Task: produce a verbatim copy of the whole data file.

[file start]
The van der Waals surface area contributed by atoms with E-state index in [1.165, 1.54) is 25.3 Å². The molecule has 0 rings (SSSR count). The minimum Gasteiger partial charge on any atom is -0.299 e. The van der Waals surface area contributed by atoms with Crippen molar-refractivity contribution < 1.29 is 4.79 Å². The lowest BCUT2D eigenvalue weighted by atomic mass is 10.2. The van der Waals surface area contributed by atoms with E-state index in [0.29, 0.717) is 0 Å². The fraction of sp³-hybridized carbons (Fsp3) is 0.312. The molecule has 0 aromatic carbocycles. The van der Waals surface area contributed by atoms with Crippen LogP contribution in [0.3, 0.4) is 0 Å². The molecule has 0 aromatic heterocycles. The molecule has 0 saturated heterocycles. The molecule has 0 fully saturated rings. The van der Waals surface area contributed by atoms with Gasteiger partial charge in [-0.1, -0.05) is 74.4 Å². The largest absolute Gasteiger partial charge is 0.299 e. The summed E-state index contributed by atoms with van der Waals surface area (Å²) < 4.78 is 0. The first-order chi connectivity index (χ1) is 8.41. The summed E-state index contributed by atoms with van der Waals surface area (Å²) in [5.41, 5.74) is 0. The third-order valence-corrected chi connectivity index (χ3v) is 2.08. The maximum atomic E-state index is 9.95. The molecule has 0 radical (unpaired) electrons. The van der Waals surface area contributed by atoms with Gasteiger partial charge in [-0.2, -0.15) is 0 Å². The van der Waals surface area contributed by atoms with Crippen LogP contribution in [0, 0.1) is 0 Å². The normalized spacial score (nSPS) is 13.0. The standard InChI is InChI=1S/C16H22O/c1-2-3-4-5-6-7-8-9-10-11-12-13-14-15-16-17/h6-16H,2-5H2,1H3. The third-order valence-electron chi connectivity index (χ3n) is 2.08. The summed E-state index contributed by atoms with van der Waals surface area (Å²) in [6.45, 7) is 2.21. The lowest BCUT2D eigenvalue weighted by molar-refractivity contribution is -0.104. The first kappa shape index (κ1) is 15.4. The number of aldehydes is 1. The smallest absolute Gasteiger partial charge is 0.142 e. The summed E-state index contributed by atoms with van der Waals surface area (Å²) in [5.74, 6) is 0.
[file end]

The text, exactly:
The van der Waals surface area contributed by atoms with E-state index in [1.165, 1.54) is 25.3 Å². The molecule has 0 rings (SSSR count). The minimum Gasteiger partial charge on any atom is -0.299 e. The van der Waals surface area contributed by atoms with Crippen molar-refractivity contribution < 1.29 is 4.79 Å². The lowest BCUT2D eigenvalue weighted by atomic mass is 10.2. The van der Waals surface area contributed by atoms with E-state index in [0.29, 0.717) is 0 Å². The fraction of sp³-hybridized carbons (Fsp3) is 0.312. The molecule has 0 aromatic carbocycles. The van der Waals surface area contributed by atoms with Crippen LogP contribution in [0.3, 0.4) is 0 Å². The molecule has 0 aromatic heterocycles. The molecule has 0 saturated heterocycles. The molecule has 0 fully saturated rings. The van der Waals surface area contributed by atoms with Gasteiger partial charge in [-0.1, -0.05) is 74.4 Å². The largest absolute Gasteiger partial charge is 0.299 e. The summed E-state index contributed by atoms with van der Waals surface area (Å²) < 4.78 is 0. The first-order chi connectivity index (χ1) is 8.41. The summed E-state index contributed by atoms with van der Waals surface area (Å²) in [5.41, 5.74) is 0. The third-order valence-corrected chi connectivity index (χ3v) is 2.08. The maximum atomic E-state index is 9.95. The molecule has 0 radical (unpaired) electrons. The van der Waals surface area contributed by atoms with Gasteiger partial charge in [-0.2, -0.15) is 0 Å². The van der Waals surface area contributed by atoms with Crippen LogP contribution in [0, 0.1) is 0 Å². The normalized spacial score (nSPS) is 13.0. The standard InChI is InChI=1S/C16H22O/c1-2-3-4-5-6-7-8-9-10-11-12-13-14-15-16-17/h6-16H,2-5H2,1H3. The third-order valence-electron chi connectivity index (χ3n) is 2.08. The summed E-state index contributed by atoms with van der Waals surface area (Å²) in [6.45, 7) is 2.21. The lowest BCUT2D eigenvalue weighted by molar-refractivity contribution is -0.104. The first kappa shape index (κ1) is 15.4. The number of aldehydes is 1. The smallest absolute Gasteiger partial charge is 0.142 e. The summed E-state index contributed by atoms with van der Waals surface area (Å²) in [5.74, 6) is 0.